I’m writing in response to Quentin Kopp’s column in the May issue “Equity Does Not Mean Equality.” In it, Mr. Kopp refers to Webster’s Dictionary to define “equity” in a way that seems to be willfully misleading. A quick online search shows that he drew heavily on the third definition as a way to show that “equity” has nothing to do with the debate about equity vs. equality. By focusing on a tertiary definition related to historical English law, Mr. Kopp builds up a strawman that has nothing to do with the topic and uses it to decry the “language destroyers.”
By skipping straight to the third definition, Mr. Kopp ignored the primary definition of equity as “justice according to natural law or right, specifically freedom from bias or favoritism” and “something that is equitable.” Perhaps this definition was inconvenient for Mr. Kopp’s strawman argument?
Equity is an important theoretical development as we work towards building a better society. Under the framework of equality, it is assumed that everyone’s needs can be met by providing the same support. Let’s say we wanted to give everyone a bicycle so that everyone could ride a bike that wanted to. Under the model of “equality” this would mean giving the same sized bicycle to someone who is 6’3″, someone who is 5’4″, someone who has limited mobility, and a 5-year-old child. Everyone has a bike now! This is great, right? But, all these people can’t fit on the same sized bicycle. A child certainly couldn’t ride an adult’s bicycle, and someone who is 6’3″ certainly wouldn’t fit on a bike sized for a five year old.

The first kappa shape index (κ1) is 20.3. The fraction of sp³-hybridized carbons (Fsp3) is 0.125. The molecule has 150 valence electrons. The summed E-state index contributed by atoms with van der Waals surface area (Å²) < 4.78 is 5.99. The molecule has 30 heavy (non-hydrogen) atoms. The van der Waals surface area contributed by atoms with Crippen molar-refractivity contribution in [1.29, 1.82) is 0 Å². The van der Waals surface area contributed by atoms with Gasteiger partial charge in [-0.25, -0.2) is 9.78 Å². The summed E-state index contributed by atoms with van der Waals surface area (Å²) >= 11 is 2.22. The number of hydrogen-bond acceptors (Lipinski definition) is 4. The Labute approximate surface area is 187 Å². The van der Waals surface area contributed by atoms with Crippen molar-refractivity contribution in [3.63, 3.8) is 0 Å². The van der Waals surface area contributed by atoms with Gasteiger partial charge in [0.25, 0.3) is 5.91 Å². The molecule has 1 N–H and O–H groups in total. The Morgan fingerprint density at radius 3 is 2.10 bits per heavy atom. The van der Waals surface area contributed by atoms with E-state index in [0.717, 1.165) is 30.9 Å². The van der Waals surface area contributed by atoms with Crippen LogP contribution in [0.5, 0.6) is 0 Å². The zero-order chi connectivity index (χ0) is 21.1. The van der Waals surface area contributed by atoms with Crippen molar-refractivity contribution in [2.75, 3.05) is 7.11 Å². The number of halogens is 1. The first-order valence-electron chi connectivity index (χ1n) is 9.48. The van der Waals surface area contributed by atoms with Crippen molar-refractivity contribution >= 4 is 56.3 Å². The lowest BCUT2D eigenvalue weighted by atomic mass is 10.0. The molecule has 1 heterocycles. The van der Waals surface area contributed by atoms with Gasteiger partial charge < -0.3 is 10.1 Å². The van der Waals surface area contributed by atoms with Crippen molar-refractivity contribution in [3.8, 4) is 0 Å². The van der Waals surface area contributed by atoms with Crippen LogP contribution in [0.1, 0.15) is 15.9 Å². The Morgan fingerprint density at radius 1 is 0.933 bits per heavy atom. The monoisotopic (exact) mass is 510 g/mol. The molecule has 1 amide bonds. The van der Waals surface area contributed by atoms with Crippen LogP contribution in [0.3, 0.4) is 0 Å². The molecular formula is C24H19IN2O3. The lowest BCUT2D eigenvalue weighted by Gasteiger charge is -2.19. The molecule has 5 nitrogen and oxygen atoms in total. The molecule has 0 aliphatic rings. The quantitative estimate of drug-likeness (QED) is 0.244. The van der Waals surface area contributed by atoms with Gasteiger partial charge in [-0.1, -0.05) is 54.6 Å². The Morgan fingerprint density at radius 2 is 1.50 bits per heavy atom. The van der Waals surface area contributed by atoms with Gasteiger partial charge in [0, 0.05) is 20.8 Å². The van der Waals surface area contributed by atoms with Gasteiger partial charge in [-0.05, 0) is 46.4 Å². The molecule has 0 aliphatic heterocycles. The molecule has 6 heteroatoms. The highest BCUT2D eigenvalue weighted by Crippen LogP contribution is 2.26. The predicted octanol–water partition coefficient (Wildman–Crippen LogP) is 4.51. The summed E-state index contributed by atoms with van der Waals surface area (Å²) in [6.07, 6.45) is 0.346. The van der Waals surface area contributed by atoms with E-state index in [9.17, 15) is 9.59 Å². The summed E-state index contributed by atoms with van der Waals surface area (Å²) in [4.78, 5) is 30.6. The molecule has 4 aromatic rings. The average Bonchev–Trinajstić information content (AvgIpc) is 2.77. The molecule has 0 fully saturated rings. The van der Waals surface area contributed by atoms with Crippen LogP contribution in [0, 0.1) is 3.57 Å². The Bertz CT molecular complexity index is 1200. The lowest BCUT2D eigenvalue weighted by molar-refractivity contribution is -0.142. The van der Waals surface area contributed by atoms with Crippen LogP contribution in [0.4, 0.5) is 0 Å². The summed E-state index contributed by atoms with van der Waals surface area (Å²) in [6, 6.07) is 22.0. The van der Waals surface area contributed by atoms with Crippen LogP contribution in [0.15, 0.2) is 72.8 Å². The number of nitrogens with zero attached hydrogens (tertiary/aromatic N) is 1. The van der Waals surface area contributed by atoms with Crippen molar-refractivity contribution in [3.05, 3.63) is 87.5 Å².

What if, instead, we gave a large bike to the 6’3″ person, a smaller bike to the person who is 5’4″, a recumbent bike to the person with limited mobility, and a tricycle to the child? Now, truly, everyone can ride a bike! By recognizing that different people have different needs, and face different barriers to access, we can achieve “equity.”
Finally, I would love to see the Sunset Beacon, which does such a great job of conveying local news to follow the steps of the Chronicle. It became increasingly unclear why Willie Brown, who is no longer an elected official, continued to enjoy a weekly freeform column for years, and they have ceased to publish that column. I’m happy for this paper to present the voices of our current elected officials, but I remain unclear as to why we continue to give voice to someone who no one has voted for in over 20 years.
Categories: letter to the editor